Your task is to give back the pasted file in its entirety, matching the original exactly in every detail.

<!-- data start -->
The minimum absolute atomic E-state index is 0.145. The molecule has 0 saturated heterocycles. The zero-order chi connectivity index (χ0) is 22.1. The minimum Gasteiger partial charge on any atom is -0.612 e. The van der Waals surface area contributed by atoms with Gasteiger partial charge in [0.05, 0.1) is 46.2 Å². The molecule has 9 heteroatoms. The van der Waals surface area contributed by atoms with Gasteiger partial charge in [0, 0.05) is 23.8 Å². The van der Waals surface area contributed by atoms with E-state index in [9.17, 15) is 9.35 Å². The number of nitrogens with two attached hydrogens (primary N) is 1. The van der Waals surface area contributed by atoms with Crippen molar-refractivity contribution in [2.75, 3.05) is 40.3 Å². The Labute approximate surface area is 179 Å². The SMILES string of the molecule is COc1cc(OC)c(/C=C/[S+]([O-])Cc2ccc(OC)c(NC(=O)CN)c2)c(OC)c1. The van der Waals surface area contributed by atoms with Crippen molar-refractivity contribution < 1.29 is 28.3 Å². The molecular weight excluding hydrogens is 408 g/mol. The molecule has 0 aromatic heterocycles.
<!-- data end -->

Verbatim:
The minimum absolute atomic E-state index is 0.145. The molecule has 0 saturated heterocycles. The zero-order chi connectivity index (χ0) is 22.1. The minimum Gasteiger partial charge on any atom is -0.612 e. The van der Waals surface area contributed by atoms with Gasteiger partial charge in [0.05, 0.1) is 46.2 Å². The molecule has 9 heteroatoms. The van der Waals surface area contributed by atoms with Gasteiger partial charge in [0, 0.05) is 23.8 Å². The van der Waals surface area contributed by atoms with E-state index in [9.17, 15) is 9.35 Å². The number of nitrogens with two attached hydrogens (primary N) is 1. The van der Waals surface area contributed by atoms with Crippen molar-refractivity contribution in [2.75, 3.05) is 40.3 Å². The Labute approximate surface area is 179 Å². The SMILES string of the molecule is COc1cc(OC)c(/C=C/[S+]([O-])Cc2ccc(OC)c(NC(=O)CN)c2)c(OC)c1. The van der Waals surface area contributed by atoms with Crippen molar-refractivity contribution < 1.29 is 28.3 Å². The molecular weight excluding hydrogens is 408 g/mol. The molecule has 0 aromatic heterocycles.